Need help dealing with depression?
Numerous depressed patients likened the treatment to having their brains "rebooted" or "reset".
LONDON-A hallucinogen found in magic mushrooms can "reset" the brains of people with untreatable depression, raising hopes of a future treatment, scans suggest.
Magic mushrooms contain psilocybin and its derivative psilocin - which have been classified as illegal Class A drugs in this country since 2006.
Comparison of images of patients' brains before and one day after they received the drug treatment revealed changes in brain activity that were associated with marked and lasting reductions in depressive symptoms. However, this remains a small study and had no "control" group of healthy people with whom to compare the brain scans.
While the sample size was limited, the scientists concluded that psilocybin is promising for treatment-resistant depression, especially when used to "reset" the brain, with blood flow back to state it was in prior to depression. Therefore, researchers have made a decision to see if these hallucinogens are really that good, so they started analyzing the effect of psilocybin on the brain. "Psilocybin may be giving these individuals the temporary kick-start they need to break out of their depressive states and these imaging results do tentatively support a reset analogy".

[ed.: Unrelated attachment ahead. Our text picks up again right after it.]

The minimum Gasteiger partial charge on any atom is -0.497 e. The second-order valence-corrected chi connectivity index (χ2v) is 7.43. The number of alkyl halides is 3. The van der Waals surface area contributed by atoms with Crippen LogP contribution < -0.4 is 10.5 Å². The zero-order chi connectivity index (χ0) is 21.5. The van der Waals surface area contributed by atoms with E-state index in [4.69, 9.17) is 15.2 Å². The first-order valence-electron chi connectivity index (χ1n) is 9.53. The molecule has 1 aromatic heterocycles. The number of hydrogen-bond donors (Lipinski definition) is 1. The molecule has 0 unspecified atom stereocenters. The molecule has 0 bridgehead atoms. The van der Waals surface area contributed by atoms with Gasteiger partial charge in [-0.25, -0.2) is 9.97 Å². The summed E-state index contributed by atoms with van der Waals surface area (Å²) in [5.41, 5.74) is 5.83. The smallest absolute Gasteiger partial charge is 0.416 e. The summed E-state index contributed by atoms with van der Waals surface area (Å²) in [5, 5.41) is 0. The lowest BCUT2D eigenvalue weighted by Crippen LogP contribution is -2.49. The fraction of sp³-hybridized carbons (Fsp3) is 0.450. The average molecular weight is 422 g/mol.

The participants were each given two doses of psilocybin at 10 mg and 25 mg respectively, with the second dose being given a week after the first. Then, they performed fMRI brain scans on them both before and after taking their doses. The scientists were looking to study brain response before and after ingestion, and during the "after-glow" of tripping that is characterized by mood improvement and stress relief.
A study on just 19 deeply depressed people undertaken by a team at Imperial College London discovered that psilocybin, the hallucinogenic ingredient in magic mushrooms appeared to cure depression for several weeks in more than 50 per cent of those tested.
Psilocybin also induced increased stability in another brain network previously linked to depression.
Despite their findings, researchers said people who suffer from depression should not self-medicate.